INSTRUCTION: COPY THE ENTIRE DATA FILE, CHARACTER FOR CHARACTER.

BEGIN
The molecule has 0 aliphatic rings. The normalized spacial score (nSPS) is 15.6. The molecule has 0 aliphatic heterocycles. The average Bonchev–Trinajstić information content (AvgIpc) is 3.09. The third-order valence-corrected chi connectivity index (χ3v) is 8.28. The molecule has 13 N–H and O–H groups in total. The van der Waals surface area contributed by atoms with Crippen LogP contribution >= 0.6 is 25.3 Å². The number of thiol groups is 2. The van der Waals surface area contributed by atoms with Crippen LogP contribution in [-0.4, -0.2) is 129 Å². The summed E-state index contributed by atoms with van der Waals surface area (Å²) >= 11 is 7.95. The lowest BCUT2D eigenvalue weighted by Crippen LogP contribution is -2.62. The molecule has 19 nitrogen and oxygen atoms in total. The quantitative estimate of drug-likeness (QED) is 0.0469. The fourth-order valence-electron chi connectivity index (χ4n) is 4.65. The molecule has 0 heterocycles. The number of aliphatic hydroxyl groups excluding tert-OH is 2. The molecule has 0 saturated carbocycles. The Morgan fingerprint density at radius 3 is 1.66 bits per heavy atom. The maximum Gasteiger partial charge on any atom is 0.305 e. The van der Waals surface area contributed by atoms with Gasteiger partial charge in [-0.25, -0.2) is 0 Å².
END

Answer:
The molecule has 0 aliphatic rings. The normalized spacial score (nSPS) is 15.6. The molecule has 0 aliphatic heterocycles. The average Bonchev–Trinajstić information content (AvgIpc) is 3.09. The third-order valence-corrected chi connectivity index (χ3v) is 8.28. The molecule has 13 N–H and O–H groups in total. The van der Waals surface area contributed by atoms with Crippen LogP contribution >= 0.6 is 25.3 Å². The number of thiol groups is 2. The van der Waals surface area contributed by atoms with Crippen LogP contribution in [-0.4, -0.2) is 129 Å². The summed E-state index contributed by atoms with van der Waals surface area (Å²) >= 11 is 7.95. The lowest BCUT2D eigenvalue weighted by Crippen LogP contribution is -2.62. The molecule has 19 nitrogen and oxygen atoms in total. The quantitative estimate of drug-likeness (QED) is 0.0469. The fourth-order valence-electron chi connectivity index (χ4n) is 4.65. The molecule has 0 heterocycles. The number of aliphatic hydroxyl groups excluding tert-OH is 2. The molecule has 0 saturated carbocycles. The Morgan fingerprint density at radius 3 is 1.66 bits per heavy atom. The maximum Gasteiger partial charge on any atom is 0.305 e. The van der Waals surface area contributed by atoms with Gasteiger partial charge in [-0.25, -0.2) is 0 Å².